Human rights concerns expressed were primarily linked to the conflict in the Southern Sudan, he said. The conflict had had an effect on the human rights of the population and the Sudan’s development. The Government had, therefore, spared no effort to achieve a peaceful settlement and a comprehensive ceasefire. A recent and welcomed development had been the resumption of peace talks and the signing of the Machakos Protocol. The peaceful settlement of the conflict in the Sudan would drastically improve the situation there. Raging wars tended to have negative consequences that affected human rights.
The Sudan had hoped that the Special Rapporteur would have recognized more of the efforts undertaken by the Government to achieve peace. Criticizing, pointing fingers and spreading baseless lies was not the right approach, he said. Furthermore, several sections of the report showed that the Special Rapporteur had greatly exceeded his mandate.
The Commission on Human Rights had entrusted the Special Rapporteur with a specific mandate, which included submitting his reports to the General Assembly and the Commission on Human Rights, he said. Regrettably, the Special Rapporteur had held a press conference in London in August on the report, preceding the visit to the Sudan. That press conference had been held three months before the submission of the report to the General Assembly and had prejudiced the contents of the report.
The Special Rapporteur’s judgement was biased, and he had overstepped the mandate entrusted to him, said the representative of the Sudan. The only explanation for the press conference was his fictitious pursuit of stardom among circles of people with known hidden agendas. He had over-interpreted the mandate given to him on a whim. It made the Sudan wonder whether the Commission had given
the Special Rapporteur a mandate of which the Sudan was not aware -- as the mover and shaker and the absolute ruler of the Sudan, a country that had won its independence in the 1950s.
Comments had also been made about Islamic Law, suggesting its incompatibility with human rights. He deplored the Special Rapporteur’s irresponsible statements against Islam -- the faith of over 2 billion people.
The Special Rapporteur had also overstepped his mandate when suggesting alternate spending of oil revenues -- a recommendation that was interfering with State sovereignty. It was further stressed that the sources of information were undisclosed sources and rumours.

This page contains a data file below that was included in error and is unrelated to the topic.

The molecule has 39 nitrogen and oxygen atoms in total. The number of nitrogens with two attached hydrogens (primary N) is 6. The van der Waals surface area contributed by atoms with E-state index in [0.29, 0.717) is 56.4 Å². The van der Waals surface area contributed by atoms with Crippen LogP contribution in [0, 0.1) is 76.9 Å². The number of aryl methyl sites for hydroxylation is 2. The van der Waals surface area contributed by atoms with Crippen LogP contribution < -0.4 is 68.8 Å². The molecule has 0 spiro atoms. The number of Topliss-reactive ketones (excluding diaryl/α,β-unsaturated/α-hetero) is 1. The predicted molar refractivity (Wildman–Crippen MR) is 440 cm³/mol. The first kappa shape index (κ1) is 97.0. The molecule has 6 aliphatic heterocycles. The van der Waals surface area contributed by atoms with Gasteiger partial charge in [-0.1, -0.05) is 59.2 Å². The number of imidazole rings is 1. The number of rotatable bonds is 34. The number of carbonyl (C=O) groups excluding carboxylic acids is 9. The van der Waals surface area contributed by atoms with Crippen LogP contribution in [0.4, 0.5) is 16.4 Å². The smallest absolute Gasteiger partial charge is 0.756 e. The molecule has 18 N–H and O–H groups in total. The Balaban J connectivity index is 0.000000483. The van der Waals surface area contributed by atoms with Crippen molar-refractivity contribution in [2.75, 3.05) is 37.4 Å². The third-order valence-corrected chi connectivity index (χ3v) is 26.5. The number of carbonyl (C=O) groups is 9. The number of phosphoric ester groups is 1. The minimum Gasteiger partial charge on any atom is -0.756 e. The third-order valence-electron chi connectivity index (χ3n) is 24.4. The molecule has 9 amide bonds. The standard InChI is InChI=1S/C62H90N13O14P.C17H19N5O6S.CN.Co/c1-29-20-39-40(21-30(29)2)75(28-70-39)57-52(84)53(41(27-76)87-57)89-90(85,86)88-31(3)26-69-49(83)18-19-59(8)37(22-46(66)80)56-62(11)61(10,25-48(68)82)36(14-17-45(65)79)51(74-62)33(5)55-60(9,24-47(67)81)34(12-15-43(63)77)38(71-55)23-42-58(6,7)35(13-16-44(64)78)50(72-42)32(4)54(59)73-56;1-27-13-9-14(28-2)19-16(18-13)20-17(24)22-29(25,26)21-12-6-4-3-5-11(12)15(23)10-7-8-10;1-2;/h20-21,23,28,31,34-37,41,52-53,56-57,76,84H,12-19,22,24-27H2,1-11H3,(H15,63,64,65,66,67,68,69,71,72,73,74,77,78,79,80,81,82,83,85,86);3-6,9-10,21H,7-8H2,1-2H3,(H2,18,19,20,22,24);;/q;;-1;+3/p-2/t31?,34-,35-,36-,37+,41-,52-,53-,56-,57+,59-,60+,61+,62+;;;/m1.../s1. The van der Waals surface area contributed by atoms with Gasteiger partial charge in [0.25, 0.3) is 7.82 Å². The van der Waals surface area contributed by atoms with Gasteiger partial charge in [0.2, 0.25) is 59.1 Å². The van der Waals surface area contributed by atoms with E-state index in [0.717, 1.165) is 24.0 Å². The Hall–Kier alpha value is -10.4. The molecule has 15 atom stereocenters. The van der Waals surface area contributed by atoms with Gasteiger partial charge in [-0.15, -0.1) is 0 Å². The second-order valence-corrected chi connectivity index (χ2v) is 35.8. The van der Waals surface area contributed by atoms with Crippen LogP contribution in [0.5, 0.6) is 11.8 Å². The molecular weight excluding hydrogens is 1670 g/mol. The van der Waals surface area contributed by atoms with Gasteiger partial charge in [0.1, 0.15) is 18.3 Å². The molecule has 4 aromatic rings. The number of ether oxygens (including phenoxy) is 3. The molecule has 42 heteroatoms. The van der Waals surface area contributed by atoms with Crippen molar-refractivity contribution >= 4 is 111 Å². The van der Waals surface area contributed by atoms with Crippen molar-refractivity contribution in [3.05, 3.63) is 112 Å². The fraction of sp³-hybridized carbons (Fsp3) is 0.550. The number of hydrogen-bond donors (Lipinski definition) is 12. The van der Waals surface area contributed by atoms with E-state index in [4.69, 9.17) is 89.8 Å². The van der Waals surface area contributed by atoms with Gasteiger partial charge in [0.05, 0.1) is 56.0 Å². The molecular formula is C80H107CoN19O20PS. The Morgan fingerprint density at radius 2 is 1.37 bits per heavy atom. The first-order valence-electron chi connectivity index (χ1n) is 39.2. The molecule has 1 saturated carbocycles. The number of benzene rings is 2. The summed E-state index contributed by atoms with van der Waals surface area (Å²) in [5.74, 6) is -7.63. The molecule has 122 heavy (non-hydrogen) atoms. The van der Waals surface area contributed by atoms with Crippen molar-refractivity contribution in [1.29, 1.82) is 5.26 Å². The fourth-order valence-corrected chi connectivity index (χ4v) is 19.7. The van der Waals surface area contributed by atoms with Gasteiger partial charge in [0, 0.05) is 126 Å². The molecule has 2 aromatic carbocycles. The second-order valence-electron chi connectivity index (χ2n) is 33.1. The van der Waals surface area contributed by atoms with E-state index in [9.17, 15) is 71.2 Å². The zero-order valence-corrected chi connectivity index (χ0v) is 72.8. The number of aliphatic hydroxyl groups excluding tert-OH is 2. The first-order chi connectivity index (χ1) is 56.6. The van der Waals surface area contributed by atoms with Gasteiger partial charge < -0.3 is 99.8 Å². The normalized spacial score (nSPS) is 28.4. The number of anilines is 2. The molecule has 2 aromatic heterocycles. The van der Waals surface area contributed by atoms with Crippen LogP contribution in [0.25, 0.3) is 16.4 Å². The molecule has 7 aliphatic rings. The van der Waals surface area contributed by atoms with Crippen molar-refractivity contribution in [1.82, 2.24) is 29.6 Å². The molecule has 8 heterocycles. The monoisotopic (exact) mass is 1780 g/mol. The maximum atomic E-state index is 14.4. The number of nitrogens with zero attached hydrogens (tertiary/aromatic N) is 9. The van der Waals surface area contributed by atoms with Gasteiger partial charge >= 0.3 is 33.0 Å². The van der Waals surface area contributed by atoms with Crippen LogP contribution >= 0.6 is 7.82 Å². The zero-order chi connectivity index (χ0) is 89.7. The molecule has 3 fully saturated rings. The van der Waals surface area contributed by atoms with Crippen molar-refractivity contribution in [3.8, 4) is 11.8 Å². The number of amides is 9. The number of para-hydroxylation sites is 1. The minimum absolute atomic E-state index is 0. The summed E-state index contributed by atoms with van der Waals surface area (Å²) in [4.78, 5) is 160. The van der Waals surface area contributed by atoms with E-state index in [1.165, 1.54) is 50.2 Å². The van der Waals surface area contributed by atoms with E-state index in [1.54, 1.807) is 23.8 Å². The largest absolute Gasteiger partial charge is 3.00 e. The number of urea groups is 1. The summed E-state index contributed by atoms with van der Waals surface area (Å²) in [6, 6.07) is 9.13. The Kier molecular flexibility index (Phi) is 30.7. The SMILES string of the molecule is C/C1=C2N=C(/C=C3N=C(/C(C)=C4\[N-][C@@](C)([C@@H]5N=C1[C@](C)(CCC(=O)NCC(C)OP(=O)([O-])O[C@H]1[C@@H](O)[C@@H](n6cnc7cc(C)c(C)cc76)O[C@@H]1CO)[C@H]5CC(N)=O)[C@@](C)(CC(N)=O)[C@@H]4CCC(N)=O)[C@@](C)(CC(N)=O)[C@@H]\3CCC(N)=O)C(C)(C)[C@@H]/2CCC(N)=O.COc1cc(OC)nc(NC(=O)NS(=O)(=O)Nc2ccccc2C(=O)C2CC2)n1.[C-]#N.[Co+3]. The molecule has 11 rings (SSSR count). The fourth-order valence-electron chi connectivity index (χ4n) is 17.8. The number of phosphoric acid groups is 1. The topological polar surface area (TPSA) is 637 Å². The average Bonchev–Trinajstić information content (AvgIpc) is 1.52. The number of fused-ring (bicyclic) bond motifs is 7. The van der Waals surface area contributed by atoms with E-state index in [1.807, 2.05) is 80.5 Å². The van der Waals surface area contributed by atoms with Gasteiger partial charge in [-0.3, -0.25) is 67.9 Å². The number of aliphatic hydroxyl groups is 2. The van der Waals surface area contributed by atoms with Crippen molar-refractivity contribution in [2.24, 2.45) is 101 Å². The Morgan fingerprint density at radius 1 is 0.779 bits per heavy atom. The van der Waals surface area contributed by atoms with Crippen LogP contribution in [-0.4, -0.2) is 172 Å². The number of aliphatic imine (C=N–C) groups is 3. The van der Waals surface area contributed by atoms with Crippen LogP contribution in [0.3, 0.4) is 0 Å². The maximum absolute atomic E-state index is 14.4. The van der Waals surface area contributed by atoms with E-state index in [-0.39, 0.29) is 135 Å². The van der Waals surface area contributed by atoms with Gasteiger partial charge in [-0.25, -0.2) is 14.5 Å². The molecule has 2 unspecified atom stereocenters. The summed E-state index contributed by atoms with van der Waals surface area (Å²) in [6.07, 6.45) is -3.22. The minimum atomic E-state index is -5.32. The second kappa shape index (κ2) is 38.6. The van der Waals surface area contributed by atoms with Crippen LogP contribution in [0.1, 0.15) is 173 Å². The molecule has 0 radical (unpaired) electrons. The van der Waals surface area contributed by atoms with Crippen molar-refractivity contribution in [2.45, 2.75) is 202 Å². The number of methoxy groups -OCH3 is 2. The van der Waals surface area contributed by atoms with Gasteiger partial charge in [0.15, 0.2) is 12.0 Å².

In the report, the Special Rapporteur spoke about a conference where one participant had spoken about female excision, he said. Even though there were laws against female excision and the Government of the Sudan opposed it, the Special Rapporteur had suggested that one opinion of one person might affect Government policy. This was not true, and the representative of the Sudan did not understand why this section had even been included in the report.
If there were shortcomings in the Sudan, the Government was ready to act, but not based on the mixing of fact and fiction. The Government was doing all in its power to ensure the respect for human rights and fundamental freedoms.
Mr. Baum said he was disappointed that the delegation of the Sudan had not provided answers regarding the recommendations on the peace process and capacity-building. Mr. Baum was also surprised that he had mentioned the press conference, an issue that had already been discussed and clarified. It was a total misunderstanding, much like the perceived comments about Islam. The Sharia had not even been mentioned in the report. Similarly, the discussion in London on the situation in the Sudan had been based on the report, which had been given to the Commission on Human Rights, not the report considered at the moment.
He added that some human rights violations were a result of the conflict; however, some violations were most definitely linked to the behaviour of the security police. His mandate aimed to find out the truth, not to judge. His main concern was not to criticize, but to build structure to overcome human rights violations.
The representative of Denmark, speaking on behalf of the European Union, said the importance of involving civil society had been underlined. Were there concrete proposals as how this could be done? The peace talks were welcomed, but were there further human rights elements that could be included in the talks? She also asked for more information as to the special courts allegations, as well as whether there were signs of improvement in the rebel-held areas.